SEEDS of Change


Melissa Wiesner
Digital Documentary Photography
December 2008

"Though I do not believe that a plant will spring up where no seed has been, I have great faith in a seed. Convince me that you have a seed there, and I am prepared to expect wonders." - Henry David Thoreau

‘SEEDS of Change’ is a piece about the importance of building community through reconnecting with our most natural shared link: nurture. This piece highlights the need to invest in our neighborhoods, work with the changing demographic in Durham, empower our youth, and look for the potential in everything. Neighborhoods are where we spend most of our lives, were we grow up, where we grow old. At the same time, food is what keeps our bodies alive. These two crucial aspects of life come together in this project, as we explore the intersection between neighborhood revitalization and personal health and growth.

SEEDS Community Garden has been an oasis nestled between residential and industrial neighborhoods in Northeast Central Durham since 1994. Today its programs have diversified and its effect in the community is spreading. I photographed three of SEEDS’s programs: Community Gardening, Youth Gardening (DIG), and SEEDlings. Together these programs educate, unite, and serve beyond themselves.

The broken windows theory says that how a neighborhood looks has a strong impact on whether crime is likely to occur there. In other words, making our inner city neighborhoods look better with improved street lighting, sidewalks and streets in good condition and other needed infrastructure improvements can possibly help to reduce crime. This set includes one striking shot of a broken window in the neighborhood, but SEEDS is the hope right around the corner. SEEDS stands as a dramatic contrast to its surroundings, with its vines and bright art, literally reaching out.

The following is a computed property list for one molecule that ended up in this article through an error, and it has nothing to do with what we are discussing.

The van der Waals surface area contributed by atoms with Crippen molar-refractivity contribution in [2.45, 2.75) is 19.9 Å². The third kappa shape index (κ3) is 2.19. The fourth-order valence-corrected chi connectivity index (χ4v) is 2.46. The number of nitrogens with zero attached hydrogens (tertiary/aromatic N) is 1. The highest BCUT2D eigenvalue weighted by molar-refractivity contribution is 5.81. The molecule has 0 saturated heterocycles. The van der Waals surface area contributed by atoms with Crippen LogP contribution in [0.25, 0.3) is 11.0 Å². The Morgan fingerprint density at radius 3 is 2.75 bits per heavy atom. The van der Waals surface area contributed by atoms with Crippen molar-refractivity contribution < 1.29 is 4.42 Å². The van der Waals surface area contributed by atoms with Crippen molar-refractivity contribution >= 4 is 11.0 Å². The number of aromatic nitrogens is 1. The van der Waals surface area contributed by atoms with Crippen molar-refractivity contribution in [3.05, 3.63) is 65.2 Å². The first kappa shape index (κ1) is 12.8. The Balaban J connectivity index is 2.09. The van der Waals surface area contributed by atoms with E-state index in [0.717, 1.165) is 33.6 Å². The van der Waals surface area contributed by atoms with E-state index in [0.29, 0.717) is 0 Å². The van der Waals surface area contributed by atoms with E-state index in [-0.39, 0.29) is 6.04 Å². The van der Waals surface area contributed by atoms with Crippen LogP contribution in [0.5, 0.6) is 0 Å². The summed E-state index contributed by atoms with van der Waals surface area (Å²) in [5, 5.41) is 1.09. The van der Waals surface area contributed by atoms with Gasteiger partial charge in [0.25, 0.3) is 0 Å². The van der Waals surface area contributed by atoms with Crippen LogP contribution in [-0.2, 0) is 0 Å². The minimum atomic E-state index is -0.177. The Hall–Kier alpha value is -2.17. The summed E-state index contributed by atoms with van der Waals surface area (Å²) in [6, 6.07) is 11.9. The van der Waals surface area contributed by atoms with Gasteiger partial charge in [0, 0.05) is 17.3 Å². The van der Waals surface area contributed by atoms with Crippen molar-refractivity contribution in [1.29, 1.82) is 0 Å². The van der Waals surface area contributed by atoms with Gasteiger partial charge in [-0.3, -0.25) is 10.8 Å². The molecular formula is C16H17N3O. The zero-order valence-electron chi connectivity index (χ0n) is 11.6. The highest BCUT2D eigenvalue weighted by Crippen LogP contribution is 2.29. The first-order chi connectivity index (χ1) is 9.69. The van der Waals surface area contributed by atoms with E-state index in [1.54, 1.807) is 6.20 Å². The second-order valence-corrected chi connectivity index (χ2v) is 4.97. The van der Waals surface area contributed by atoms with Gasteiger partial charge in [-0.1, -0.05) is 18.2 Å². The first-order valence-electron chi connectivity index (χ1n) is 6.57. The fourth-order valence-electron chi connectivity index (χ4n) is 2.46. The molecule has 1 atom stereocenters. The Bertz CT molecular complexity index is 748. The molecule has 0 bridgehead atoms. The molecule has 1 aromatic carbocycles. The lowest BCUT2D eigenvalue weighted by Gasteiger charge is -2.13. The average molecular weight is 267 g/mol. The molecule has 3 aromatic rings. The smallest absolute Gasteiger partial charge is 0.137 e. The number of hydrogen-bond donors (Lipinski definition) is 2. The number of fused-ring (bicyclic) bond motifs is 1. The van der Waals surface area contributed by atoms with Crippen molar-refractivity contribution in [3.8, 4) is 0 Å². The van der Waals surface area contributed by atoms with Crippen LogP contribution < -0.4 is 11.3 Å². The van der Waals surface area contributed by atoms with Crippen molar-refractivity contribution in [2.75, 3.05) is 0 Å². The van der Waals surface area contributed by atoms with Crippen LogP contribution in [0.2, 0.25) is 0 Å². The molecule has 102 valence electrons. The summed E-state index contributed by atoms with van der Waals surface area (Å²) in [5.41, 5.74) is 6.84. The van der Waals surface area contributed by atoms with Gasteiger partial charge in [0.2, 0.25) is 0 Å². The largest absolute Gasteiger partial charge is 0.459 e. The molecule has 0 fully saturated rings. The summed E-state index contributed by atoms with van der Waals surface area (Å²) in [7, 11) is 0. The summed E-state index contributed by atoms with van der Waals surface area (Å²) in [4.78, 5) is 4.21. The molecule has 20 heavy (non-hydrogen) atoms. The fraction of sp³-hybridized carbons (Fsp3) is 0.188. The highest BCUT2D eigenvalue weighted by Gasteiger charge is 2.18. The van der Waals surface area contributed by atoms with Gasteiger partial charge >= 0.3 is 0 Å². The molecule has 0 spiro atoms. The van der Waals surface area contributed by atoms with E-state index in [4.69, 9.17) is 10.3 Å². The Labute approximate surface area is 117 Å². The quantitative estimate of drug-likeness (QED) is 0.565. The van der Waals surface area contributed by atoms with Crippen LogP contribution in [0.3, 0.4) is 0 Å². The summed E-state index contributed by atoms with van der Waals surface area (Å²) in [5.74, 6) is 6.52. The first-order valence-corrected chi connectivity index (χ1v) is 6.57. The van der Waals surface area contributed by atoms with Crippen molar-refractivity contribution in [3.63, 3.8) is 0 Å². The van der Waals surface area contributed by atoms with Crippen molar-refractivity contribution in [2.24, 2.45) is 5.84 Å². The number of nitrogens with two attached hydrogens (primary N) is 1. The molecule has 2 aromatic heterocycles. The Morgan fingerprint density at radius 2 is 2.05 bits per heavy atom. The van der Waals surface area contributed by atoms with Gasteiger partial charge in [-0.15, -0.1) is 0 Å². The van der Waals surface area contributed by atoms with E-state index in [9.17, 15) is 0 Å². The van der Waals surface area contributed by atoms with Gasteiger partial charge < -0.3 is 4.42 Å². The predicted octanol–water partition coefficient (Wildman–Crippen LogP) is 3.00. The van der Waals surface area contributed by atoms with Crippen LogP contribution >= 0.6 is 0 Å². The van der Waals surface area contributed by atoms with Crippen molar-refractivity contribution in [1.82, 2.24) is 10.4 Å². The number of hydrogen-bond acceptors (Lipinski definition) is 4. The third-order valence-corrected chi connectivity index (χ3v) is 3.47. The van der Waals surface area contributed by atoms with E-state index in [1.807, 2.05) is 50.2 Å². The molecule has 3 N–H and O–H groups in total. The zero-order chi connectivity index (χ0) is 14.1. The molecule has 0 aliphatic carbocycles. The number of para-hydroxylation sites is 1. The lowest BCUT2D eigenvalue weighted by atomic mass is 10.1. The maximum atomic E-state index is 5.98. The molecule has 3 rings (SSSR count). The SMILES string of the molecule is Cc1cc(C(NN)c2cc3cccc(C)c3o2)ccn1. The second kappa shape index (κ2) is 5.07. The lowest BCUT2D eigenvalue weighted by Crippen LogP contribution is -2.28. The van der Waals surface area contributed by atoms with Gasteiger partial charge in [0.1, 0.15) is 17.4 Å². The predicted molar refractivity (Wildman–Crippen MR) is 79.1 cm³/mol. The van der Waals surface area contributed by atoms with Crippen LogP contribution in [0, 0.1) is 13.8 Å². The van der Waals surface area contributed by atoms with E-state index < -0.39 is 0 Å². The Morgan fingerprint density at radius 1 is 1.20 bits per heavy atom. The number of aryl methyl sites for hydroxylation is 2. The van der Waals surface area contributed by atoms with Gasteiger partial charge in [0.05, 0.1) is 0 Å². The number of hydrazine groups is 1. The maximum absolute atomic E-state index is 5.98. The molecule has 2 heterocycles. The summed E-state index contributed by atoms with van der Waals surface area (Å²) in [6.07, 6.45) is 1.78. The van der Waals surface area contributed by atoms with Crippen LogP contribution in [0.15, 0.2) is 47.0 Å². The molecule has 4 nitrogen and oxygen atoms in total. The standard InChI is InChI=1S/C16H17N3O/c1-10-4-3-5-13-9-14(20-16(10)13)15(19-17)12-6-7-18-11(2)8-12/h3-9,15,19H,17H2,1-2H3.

My project took me through the lifecycle of a seed. The seed is planted with love in the garden at SEEDS. It is tended to, harvested, and taken to the Farmer’s Market. Here the student employees sell their harvest. Then the cycle continued in the cooking of the foods, with the SEEDling program. And lastly, nothing goes to waste, as composting steps in to recycle that which is left over. Here we see Bo, a high school volunteer sifting through the soil. From here, the cycle recommences, and the beauty of nature, together with the love of the community, continues to grant us with its fruits.

The interaction I enjoyed the most was that with the DIG students, Destiney Robinson and Anthony Green. I was able to see them work in two settings, at the SEEDS office and running the sales booth at the Farmer’s Market. Just to see the positive influence SEEDS had in their lifetime alone was very inspiring.

In terms of photography, throughout nine different visits to the neighborhood, the office, the gardens, and the Farmer’s market, I was able to gather around 700 shots. I took new risks, by experimenting with macro lenses and using lighting I hadn’t played with before. The idea of composing this work with audio was a very fulfilling experience. I recommend all photographers to try it one day!

I am deeply thankful for the welcoming environment that I was met with throughout my project with SEEDS. A special thank you to Thad, Bekah, Destiney, Anthony, my classmates, and especially to Susie!